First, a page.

A s your company grows, the risks of a crisis taking place grow as well. But crises can take place in any businesses, of any type or size. Let’s take the COVID-19 pandemic as an example. This is a major crisis that takes place at a global scale, affecting almost every business out there, one way or another.
It’s not usually something you’re prepared for, but once it happens, you sure do wish you were.
Instead of finding out what to do as the crisis unfolds, it’s better to have a crisis management plan laid out.
- What Is A Crisis and Why plan for One?
- Crisis Stages
- How to Create a Crisis Management Plan: Step by Step
- Why Should You Have a Crisis Management Plan?
- Crisis Management Tips
This will help you execute the appropriate steps to reduce the negative effects of the crisis. With the proper crisis response strategies, your company can counter any misinformation and head in the right direction.
What is a crisis and why plan for one?
Before we lay out the steps for a crisis management plan, we have to understand what a crisis is.
A crisis inside business is an event that has the potential to negatively affect the company, by negatively impacting its employees, finances or reputation.
A crisis can be caused by internal factors (such as employees making certain public statements or not doing their job properly) or external factors (such as natural disasters).
One of the most common issues is that entrepreneurs, CEOs, directors and managers often think that such events won’t happen to them.
“My employees would never do such a thing.”
“That’s never going to happen to us.”
But that’s not the case at all. It will never happen to you until it does! If you are here before any crisis ever hit your business, congratulations. If you’re here as the crisis unfolds… better late than never. Keep reading and you’ll find out everything you need to know. We’re sure you’ll pull this through!
Surely, the possibilities for a crisis are endless in all cases, regardless of the type of company you’re running. But some apply better to certain types than others.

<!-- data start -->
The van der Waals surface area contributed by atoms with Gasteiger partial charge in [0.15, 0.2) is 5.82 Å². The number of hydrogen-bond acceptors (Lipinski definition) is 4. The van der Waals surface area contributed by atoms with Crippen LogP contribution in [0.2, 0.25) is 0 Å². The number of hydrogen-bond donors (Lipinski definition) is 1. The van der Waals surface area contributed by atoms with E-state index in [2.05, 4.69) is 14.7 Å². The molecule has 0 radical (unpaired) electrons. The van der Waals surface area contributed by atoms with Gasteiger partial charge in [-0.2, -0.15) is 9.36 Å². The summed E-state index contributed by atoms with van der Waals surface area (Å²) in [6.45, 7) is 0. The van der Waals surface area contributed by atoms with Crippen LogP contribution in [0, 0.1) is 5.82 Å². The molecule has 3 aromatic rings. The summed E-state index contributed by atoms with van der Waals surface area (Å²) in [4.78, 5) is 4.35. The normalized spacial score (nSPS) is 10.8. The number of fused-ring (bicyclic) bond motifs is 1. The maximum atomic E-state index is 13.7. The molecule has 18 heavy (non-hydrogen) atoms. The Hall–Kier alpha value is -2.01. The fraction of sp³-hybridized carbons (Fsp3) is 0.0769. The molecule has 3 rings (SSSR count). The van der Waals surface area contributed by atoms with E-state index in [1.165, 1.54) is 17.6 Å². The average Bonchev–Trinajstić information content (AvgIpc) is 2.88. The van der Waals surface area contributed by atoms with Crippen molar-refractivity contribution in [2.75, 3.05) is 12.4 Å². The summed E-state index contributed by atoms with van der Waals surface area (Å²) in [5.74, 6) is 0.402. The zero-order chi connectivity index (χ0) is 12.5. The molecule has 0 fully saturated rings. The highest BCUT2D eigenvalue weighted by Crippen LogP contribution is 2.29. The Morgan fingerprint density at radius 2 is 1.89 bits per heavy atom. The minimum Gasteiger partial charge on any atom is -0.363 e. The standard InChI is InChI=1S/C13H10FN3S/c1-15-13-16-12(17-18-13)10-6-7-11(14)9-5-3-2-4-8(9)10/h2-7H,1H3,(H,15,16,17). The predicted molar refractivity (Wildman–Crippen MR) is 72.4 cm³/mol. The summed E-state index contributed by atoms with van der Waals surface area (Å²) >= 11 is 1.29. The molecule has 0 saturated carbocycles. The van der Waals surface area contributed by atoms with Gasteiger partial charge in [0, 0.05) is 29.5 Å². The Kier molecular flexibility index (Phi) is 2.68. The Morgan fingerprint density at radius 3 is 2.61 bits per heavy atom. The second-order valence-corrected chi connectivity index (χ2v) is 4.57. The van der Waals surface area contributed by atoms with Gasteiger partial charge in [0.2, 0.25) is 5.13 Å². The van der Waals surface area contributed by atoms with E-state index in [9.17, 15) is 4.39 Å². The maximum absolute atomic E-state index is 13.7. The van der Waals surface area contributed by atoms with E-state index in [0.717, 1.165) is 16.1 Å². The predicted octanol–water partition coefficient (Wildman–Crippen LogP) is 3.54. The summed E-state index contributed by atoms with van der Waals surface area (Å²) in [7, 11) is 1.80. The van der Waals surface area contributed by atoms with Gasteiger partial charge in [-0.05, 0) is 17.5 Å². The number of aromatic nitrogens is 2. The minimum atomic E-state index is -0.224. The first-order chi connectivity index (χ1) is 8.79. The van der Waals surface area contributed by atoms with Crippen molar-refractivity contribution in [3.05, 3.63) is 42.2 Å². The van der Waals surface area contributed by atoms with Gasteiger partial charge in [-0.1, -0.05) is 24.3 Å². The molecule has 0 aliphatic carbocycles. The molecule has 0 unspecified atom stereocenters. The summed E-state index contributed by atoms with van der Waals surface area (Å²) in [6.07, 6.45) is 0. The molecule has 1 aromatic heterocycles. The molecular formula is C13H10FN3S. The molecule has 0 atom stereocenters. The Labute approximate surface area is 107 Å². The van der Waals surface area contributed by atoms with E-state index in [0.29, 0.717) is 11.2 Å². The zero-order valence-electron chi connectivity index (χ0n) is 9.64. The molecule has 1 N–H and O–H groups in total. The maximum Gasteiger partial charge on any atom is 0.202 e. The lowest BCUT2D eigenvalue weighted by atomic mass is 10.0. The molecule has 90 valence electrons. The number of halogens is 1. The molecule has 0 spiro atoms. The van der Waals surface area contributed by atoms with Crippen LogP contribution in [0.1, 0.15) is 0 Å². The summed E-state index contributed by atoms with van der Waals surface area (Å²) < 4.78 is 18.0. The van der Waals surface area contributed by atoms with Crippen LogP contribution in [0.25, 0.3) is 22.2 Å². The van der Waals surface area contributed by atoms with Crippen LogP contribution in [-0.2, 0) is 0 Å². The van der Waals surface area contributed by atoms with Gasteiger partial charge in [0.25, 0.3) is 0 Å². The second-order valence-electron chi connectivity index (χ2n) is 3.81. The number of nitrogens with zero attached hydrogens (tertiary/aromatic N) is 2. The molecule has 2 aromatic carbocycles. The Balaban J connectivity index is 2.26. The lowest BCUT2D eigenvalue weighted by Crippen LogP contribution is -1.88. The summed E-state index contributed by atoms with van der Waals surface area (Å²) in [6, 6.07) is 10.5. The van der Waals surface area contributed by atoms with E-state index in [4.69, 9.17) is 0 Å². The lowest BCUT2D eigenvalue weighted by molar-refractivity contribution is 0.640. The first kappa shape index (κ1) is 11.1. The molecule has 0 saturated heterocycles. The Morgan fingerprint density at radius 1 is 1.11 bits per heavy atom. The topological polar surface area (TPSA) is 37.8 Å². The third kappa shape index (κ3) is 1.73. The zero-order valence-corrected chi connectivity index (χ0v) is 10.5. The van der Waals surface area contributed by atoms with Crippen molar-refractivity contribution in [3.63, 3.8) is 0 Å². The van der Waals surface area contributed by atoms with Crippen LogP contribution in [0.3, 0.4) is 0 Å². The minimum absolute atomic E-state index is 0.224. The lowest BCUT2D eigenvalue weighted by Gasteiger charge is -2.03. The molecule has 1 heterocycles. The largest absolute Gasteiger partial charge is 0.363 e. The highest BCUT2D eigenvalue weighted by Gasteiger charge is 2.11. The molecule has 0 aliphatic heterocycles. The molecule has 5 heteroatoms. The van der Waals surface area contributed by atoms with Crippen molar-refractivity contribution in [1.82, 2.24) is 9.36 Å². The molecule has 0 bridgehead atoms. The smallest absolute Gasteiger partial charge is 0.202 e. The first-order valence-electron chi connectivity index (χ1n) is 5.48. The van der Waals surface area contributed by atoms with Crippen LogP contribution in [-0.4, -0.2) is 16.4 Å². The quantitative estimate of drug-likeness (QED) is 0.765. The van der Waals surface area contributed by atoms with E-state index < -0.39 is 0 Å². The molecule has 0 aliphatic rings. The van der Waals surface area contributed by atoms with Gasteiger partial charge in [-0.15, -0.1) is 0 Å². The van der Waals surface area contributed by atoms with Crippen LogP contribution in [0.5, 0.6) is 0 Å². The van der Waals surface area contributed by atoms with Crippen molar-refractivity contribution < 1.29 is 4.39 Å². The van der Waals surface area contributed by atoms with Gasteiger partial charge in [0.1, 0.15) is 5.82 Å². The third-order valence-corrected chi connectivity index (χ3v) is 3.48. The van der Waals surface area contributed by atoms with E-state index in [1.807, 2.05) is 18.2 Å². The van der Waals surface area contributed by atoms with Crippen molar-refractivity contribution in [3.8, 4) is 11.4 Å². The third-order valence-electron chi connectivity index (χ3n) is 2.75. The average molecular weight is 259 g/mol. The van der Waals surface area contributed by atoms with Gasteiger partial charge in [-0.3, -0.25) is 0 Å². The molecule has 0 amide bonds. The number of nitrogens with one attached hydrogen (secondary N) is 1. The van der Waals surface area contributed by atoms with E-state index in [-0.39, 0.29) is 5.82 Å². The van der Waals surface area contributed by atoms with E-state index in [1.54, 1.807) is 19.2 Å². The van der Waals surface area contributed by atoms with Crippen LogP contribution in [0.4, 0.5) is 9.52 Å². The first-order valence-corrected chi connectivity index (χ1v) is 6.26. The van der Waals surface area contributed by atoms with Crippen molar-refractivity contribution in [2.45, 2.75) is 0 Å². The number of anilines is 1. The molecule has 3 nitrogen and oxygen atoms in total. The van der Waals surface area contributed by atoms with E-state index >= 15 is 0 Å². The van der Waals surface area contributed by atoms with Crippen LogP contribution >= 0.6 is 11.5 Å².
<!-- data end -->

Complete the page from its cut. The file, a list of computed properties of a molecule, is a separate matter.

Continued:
For example, if you own a pharmaceutical company, a possible scenario is that a new product you’ve released is having severe negative effects on the customers and it’s made the news.
In crisis management, be quick with the facts and slow with the blame.
Leonard Saffir, Public relations executive
The crisis management process can be categorised in 3 main stages, the pre-crisis, the management and response stage itself and the post-crisis.
According to Everbridge, a crisis unfolds itself in 6 stages. In a real case scenario, you won’t be able to go through all these stages without a crisis management plan in place.
First you have the warning phase. The crisis did not happen yet, but there are warning signs about it. For example, you might hear at the news that a hurricane is about to strike.
Acting as soon as possible can help you greatly reduce the damage produced by the crisis.
Unfortunately, you can’t always predict when a crisis will happen, but there are almost always signs that it will, whether they are in the company’s financial records or in past or recent employee behaviour.
Risk assessment stage
The risk assessment stage begins once the crisis starts to unfold. This is when you’ll sit down with your team to analyse what exactly is happening, what are the risks and estimate the damage and how the crisis will impact the business, it’s employees and it’s customers.
This stage involves a lot of communication with your team.
Once the risks have been assessed, it’s time to decide which plan to implement. Once everyone has been notified about the decision, you start putting the plan in action. This stage involves open communication with your team so it’s a good idea to have a detailed business communications strategy.
This is the stage in which you actually execute the plan, with the intent to reduce immediate effects of the crisis and possible future issues that may arise.
This stage also involves a lot of communication to ensure that everyone is on the same page, from employees, to stakeholders and, ultimately, clients.
At this stage, everyone has fulfilled their duty and hopefully, the crisis is over or nearly over and everything is under control. It’s at this point when you’ll start to discuss how to recover from the crisis.
If you’ve planned well ahead, you’ll know exactly what steps to take.
Finally, once the crisis has passed, your recovery plans are already in action and everything starts to get better and hopefully back to normal. Employees return to their daily activities, sales start to go up again and finances start to recover.
How to create a crisis management plan: Step by Step
Here’s how to lay out a business crisis management plan in 6 easy steps. Each step might include multiple substeps which you have to take care of, depending on the size and type of your company.
1. Identify possible types of crises and their impact
First, make sure you can clearly differentiate between a crisis and something that isn’t a crisis.